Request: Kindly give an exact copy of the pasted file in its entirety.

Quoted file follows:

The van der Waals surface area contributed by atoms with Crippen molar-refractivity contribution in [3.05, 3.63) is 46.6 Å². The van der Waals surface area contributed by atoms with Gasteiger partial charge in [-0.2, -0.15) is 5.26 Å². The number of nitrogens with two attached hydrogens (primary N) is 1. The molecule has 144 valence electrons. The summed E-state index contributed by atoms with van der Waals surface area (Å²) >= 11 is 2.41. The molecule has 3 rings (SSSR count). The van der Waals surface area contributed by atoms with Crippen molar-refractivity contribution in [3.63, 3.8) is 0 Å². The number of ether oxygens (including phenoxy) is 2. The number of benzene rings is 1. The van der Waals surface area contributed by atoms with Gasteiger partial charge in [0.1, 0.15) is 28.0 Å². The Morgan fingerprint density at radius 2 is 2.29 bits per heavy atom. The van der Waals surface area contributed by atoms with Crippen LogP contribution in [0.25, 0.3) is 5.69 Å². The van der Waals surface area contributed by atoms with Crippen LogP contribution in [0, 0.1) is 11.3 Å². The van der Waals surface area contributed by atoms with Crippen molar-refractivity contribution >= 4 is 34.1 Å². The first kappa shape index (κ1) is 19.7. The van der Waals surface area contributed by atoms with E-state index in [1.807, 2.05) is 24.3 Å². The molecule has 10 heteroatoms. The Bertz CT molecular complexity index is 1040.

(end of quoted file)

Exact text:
The van der Waals surface area contributed by atoms with Crippen molar-refractivity contribution in [3.05, 3.63) is 46.6 Å². The van der Waals surface area contributed by atoms with Gasteiger partial charge in [-0.2, -0.15) is 5.26 Å². The number of nitrogens with two attached hydrogens (primary N) is 1. The molecule has 144 valence electrons. The summed E-state index contributed by atoms with van der Waals surface area (Å²) >= 11 is 2.41. The molecule has 3 rings (SSSR count). The van der Waals surface area contributed by atoms with Crippen molar-refractivity contribution in [3.63, 3.8) is 0 Å². The number of ether oxygens (including phenoxy) is 2. The number of benzene rings is 1. The van der Waals surface area contributed by atoms with Gasteiger partial charge in [0.1, 0.15) is 28.0 Å². The Morgan fingerprint density at radius 2 is 2.29 bits per heavy atom. The van der Waals surface area contributed by atoms with Crippen LogP contribution in [0.25, 0.3) is 5.69 Å². The van der Waals surface area contributed by atoms with Crippen LogP contribution in [0, 0.1) is 11.3 Å². The van der Waals surface area contributed by atoms with Crippen molar-refractivity contribution >= 4 is 34.1 Å². The first kappa shape index (κ1) is 19.7. The van der Waals surface area contributed by atoms with E-state index in [1.807, 2.05) is 24.3 Å². The molecule has 10 heteroatoms. The Bertz CT molecular complexity index is 1040.